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Bubblegum Crisis

Episode 7: Double Vision

[ production info ]

Distributed by: TOEMI (Japan), AnimEigo (North America)
Length: 30 minutes
Rating: NR, parental guidance suggested
Format: Subtitled/Dubbed (VHS/LD)

[ plot summary ]

vhs jacket

In the year 2033, a strange crab-like mecha attacks a group of executives at the Gulf & Bradley building in Houston, Texas. The lone survivor of the attack is Dr. Richard McLaren, the chief project scientist for Genom's new military super-boomer project. McLaren head a team at Genom's military research labs in Tokyo, Japan. Meanwhile, after years of silence, the mysterious rock star, Vision, has come out of hiding and performing on a live tour in Japan. At the same time, the crab-like mecha once again appears, this time attacking the Genom laboratory at which McLaren is working. Shaken by the recent events, the Knight Sabers are hired as bodyguards for Dr. McLaren.

[ capsule review ]

Due to contractual problems, Omori Kinuko (Priss) was unable to sing solo for the remainder of the Bubblegum Crisis series after OAV 6. Because of this, the initial plans were to kill off Priss' character, but in the end, this was not done. Hashimoto Maiko's Vision (a.k.a. Reika Chang) was to replace Priss in the lead role. The end result could have been interesting -- Omori Kinuko has a much stronger acting voice, but a very limited singing voice, while Hashimoto Maiko's acting voice isn't as strong, but she has a much more melodic singing voice, plus her acting voice is much more versatile. I guess we'll never know...

Episode 7 ties in with Episode 2 (Born To Kill), in which Linna's friend Irene Chang was killed by one of Mason's boomers. Vision (Reika Chang) is Irene's older sister. Consequently, Linna features very prominently in this episode. This epsiode features much stronger writing than previous efforts, and touches aspects of human motivations and need -- specifically, grief, responsibility, revenge and fulfillment. Acting is also above average, though I had to take exception to the stereotyping of the Gulf & Bradley president -- not all company big-wigs from the deep south look like a throw-back from The Dukes of Hazzard. Animation quality has also improved over previous efforts, and the characters are beginning to lose their line-drawing appearance. Sonoda's mechanical designs are top-notch, and he comes up with some more unique designs for this episode. But once again, it's the music that really sets this series apart, and the opening song, Say Yes is worthy of radio airplay (except that the requisite guitar solo in the middle is rather cheesy), and the ending theme, Never the End is an absolutely wonderfully produced number. Too bad it's cut so short on the video. Luckily, it is available on the Complete Vocal Collection Vol. 2 compact disc. The episode also features a "timeline" format, in which events are presented on very specific dates, very much like a documentary. To my mind, this is one of the top two episodes in the BGC series. - AN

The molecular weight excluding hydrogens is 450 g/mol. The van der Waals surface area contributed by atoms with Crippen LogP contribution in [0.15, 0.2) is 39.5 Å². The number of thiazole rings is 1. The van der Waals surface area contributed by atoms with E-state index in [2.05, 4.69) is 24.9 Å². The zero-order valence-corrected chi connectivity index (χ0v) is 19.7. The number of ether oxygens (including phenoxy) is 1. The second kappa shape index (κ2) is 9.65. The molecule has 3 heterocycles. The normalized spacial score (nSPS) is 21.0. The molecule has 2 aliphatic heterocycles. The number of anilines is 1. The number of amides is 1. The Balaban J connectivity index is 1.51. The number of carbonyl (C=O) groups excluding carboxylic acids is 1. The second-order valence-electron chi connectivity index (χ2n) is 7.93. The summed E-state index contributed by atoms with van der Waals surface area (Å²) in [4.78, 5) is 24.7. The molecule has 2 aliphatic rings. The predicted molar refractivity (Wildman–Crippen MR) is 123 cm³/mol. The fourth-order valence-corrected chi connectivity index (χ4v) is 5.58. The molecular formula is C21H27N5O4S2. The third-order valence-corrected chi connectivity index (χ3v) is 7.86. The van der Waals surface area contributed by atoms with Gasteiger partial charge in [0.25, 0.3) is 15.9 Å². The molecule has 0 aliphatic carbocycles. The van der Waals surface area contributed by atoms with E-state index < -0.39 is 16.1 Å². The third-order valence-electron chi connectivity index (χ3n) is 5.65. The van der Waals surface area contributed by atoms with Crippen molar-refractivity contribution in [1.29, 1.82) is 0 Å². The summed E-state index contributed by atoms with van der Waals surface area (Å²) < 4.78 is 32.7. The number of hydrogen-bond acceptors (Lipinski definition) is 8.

[ café rating ]

Original: Subbed: Dubbed:
Story: N/A 4 stars N/A
Direction: N/A 4 stars N/A
Acting: N/A 3 stars N/A
Animation: N/A 3 stars N/A
Music: N/A 4 stars N/A
Translation: N/A 5 stars N/A
Overall Rating: N/A 4 stars N/A

[ café trivia ]

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